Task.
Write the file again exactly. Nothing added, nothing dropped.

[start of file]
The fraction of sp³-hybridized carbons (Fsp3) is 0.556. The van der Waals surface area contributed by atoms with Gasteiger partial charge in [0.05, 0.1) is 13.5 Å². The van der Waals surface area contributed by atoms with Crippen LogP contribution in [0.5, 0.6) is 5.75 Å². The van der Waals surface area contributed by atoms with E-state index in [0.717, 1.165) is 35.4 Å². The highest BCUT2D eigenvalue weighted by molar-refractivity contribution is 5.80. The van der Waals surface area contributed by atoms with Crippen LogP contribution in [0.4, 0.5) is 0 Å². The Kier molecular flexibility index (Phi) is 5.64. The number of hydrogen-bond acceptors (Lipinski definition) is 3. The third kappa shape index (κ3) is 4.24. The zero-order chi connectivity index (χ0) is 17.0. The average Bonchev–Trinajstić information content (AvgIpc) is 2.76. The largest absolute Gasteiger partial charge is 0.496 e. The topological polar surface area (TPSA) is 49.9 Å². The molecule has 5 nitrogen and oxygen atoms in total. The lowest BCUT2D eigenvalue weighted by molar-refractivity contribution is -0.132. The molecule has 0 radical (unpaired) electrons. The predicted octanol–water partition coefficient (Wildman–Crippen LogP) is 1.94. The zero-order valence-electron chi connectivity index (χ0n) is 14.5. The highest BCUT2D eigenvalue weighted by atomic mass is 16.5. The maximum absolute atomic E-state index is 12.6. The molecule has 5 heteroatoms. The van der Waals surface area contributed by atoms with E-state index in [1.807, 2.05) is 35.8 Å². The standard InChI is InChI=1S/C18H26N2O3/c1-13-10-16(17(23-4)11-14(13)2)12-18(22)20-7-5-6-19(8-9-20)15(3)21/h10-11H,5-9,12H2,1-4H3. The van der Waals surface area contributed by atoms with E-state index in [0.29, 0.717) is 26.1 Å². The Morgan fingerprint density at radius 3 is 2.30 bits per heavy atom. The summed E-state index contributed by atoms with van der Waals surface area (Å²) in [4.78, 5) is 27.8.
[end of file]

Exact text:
The fraction of sp³-hybridized carbons (Fsp3) is 0.556. The van der Waals surface area contributed by atoms with Gasteiger partial charge in [0.05, 0.1) is 13.5 Å². The van der Waals surface area contributed by atoms with Crippen LogP contribution in [0.5, 0.6) is 5.75 Å². The van der Waals surface area contributed by atoms with E-state index in [0.717, 1.165) is 35.4 Å². The highest BCUT2D eigenvalue weighted by molar-refractivity contribution is 5.80. The van der Waals surface area contributed by atoms with Crippen LogP contribution in [0.4, 0.5) is 0 Å². The Kier molecular flexibility index (Phi) is 5.64. The number of hydrogen-bond acceptors (Lipinski definition) is 3. The third kappa shape index (κ3) is 4.24. The zero-order chi connectivity index (χ0) is 17.0. The average Bonchev–Trinajstić information content (AvgIpc) is 2.76. The largest absolute Gasteiger partial charge is 0.496 e. The topological polar surface area (TPSA) is 49.9 Å². The molecule has 5 nitrogen and oxygen atoms in total. The lowest BCUT2D eigenvalue weighted by molar-refractivity contribution is -0.132. The molecule has 0 radical (unpaired) electrons. The predicted octanol–water partition coefficient (Wildman–Crippen LogP) is 1.94. The zero-order valence-electron chi connectivity index (χ0n) is 14.5. The highest BCUT2D eigenvalue weighted by atomic mass is 16.5. The maximum absolute atomic E-state index is 12.6. The molecule has 5 heteroatoms. The van der Waals surface area contributed by atoms with E-state index in [1.807, 2.05) is 35.8 Å². The standard InChI is InChI=1S/C18H26N2O3/c1-13-10-16(17(23-4)11-14(13)2)12-18(22)20-7-5-6-19(8-9-20)15(3)21/h10-11H,5-9,12H2,1-4H3. The van der Waals surface area contributed by atoms with E-state index in [0.29, 0.717) is 26.1 Å². The Morgan fingerprint density at radius 3 is 2.30 bits per heavy atom. The summed E-state index contributed by atoms with van der Waals surface area (Å²) in [4.78, 5) is 27.8.